Credit Risk and Financial Instability
Recent advances in modelling credit risk bring much greater discipline to the pricing of credit risk and should promote diversification by penalizing concentrations of credit risk with greater allocations of economic capital. Although these models perform well with regard to high-frequency hazards, they are ill equipped to deal with the low-frequency, high-severity events that are likely to be the most serious threat to financial stability. Cognitive biases in estimating the probability of such losses may lead to disaster myopia. In periods of benign financial conditions, disaster myopia is likely to lead to decisions regarding allocations of economic capital, the pricing of credit risk, and the range of borrowers who are deemed creditworthy, that make the financial system increasingly vulnerable to crisis. Alternative policy measures to counter disaster myopia are considered. Copyright 1999 by Oxford University Press.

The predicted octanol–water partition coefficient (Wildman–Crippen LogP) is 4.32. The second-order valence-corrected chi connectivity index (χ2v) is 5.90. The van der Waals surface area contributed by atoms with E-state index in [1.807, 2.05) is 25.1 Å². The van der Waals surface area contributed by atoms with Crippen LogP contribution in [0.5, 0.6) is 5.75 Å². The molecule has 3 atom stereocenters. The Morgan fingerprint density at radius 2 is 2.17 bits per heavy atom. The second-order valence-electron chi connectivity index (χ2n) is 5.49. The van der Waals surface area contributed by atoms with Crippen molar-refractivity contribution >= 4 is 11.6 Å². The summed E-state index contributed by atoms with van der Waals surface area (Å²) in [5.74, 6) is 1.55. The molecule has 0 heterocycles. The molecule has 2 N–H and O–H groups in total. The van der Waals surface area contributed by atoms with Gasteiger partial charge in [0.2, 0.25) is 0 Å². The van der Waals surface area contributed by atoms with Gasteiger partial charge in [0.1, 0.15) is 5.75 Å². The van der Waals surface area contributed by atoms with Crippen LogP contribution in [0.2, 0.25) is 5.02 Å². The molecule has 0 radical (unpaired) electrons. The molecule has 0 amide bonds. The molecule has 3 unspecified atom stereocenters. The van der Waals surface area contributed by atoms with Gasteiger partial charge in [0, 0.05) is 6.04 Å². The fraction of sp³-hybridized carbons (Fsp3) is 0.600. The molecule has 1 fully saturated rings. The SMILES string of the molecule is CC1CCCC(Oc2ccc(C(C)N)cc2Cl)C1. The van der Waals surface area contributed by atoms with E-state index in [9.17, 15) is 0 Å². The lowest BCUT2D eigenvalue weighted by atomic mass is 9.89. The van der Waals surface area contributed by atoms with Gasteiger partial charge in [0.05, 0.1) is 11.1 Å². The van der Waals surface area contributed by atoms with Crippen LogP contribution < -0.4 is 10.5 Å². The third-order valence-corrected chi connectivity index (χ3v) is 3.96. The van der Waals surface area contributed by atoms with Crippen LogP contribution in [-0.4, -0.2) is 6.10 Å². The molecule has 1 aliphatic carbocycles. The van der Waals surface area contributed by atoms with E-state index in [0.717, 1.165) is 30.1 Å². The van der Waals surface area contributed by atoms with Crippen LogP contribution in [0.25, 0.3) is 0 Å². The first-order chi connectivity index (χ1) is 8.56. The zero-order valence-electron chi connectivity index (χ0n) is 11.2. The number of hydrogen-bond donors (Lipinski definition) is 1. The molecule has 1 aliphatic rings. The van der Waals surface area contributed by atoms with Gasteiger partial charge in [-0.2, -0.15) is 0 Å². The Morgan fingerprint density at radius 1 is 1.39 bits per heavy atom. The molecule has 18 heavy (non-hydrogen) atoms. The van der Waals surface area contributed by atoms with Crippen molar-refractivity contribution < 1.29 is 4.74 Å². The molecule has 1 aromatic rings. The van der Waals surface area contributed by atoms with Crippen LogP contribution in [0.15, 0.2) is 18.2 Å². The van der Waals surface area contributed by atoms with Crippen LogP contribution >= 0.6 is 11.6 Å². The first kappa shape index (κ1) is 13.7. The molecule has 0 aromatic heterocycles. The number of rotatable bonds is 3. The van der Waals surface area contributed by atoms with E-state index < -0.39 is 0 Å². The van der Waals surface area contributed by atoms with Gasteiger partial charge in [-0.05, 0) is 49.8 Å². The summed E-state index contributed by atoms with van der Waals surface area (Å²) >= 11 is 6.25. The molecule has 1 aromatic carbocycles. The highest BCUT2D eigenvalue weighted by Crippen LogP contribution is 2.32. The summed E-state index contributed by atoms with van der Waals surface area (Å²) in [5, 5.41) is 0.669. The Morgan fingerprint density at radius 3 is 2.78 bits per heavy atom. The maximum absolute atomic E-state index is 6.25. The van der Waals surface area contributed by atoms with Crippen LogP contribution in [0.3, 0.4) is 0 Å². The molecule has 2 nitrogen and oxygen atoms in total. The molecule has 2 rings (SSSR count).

To our knowledge, this item is not available for
download. To find whether it is available, there are three
1. Check below under "Related research" whether another version of this item is available online.
2. Check on the provider's web page whether it is in fact available.
3. Perform a search for a similarly titled item that would be available.
When requesting a correction, please mention this item's handle: RePEc:oup:oxford:v:15:y:1999:i:3:p:63-79. See general information about how to correct material in RePEc.
For technical questions regarding this item, or to correct its authors, title, abstract, bibliographic or download information, contact: (Oxford University Press)or (Christopher F. Baum)
If references are entirely missing, you can add them using this form.